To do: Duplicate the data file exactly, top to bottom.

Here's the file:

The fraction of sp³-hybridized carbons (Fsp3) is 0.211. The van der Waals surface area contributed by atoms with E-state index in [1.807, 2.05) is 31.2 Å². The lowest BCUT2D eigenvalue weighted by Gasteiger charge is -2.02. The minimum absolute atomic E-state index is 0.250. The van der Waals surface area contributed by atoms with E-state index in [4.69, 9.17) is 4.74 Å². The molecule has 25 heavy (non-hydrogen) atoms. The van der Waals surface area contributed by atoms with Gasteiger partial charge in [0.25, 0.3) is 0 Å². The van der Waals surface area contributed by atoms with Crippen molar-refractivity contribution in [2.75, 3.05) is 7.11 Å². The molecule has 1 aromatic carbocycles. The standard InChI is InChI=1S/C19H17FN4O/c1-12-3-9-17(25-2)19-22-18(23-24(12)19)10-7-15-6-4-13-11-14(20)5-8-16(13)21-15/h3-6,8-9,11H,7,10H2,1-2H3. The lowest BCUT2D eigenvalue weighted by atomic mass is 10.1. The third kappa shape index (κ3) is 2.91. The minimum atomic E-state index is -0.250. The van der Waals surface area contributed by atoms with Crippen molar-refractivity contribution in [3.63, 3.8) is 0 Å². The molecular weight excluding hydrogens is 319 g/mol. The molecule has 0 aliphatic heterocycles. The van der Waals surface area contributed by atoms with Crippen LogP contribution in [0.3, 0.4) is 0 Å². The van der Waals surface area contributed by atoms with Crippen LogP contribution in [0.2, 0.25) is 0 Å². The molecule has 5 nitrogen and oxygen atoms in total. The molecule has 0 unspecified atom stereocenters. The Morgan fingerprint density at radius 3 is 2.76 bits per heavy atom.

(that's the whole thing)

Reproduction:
The fraction of sp³-hybridized carbons (Fsp3) is 0.211. The van der Waals surface area contributed by atoms with E-state index in [1.807, 2.05) is 31.2 Å². The lowest BCUT2D eigenvalue weighted by Gasteiger charge is -2.02. The minimum absolute atomic E-state index is 0.250. The van der Waals surface area contributed by atoms with E-state index in [4.69, 9.17) is 4.74 Å². The molecule has 25 heavy (non-hydrogen) atoms. The van der Waals surface area contributed by atoms with Gasteiger partial charge in [0.25, 0.3) is 0 Å². The van der Waals surface area contributed by atoms with Crippen molar-refractivity contribution in [2.75, 3.05) is 7.11 Å². The molecule has 1 aromatic carbocycles. The standard InChI is InChI=1S/C19H17FN4O/c1-12-3-9-17(25-2)19-22-18(23-24(12)19)10-7-15-6-4-13-11-14(20)5-8-16(13)21-15/h3-6,8-9,11H,7,10H2,1-2H3. The lowest BCUT2D eigenvalue weighted by atomic mass is 10.1. The third kappa shape index (κ3) is 2.91. The minimum atomic E-state index is -0.250. The van der Waals surface area contributed by atoms with Crippen molar-refractivity contribution in [3.63, 3.8) is 0 Å². The molecular weight excluding hydrogens is 319 g/mol. The molecule has 0 aliphatic heterocycles. The van der Waals surface area contributed by atoms with Crippen LogP contribution in [0.3, 0.4) is 0 Å². The van der Waals surface area contributed by atoms with Crippen LogP contribution in [0.2, 0.25) is 0 Å². The molecule has 5 nitrogen and oxygen atoms in total. The molecule has 0 unspecified atom stereocenters. The Morgan fingerprint density at radius 3 is 2.76 bits per heavy atom.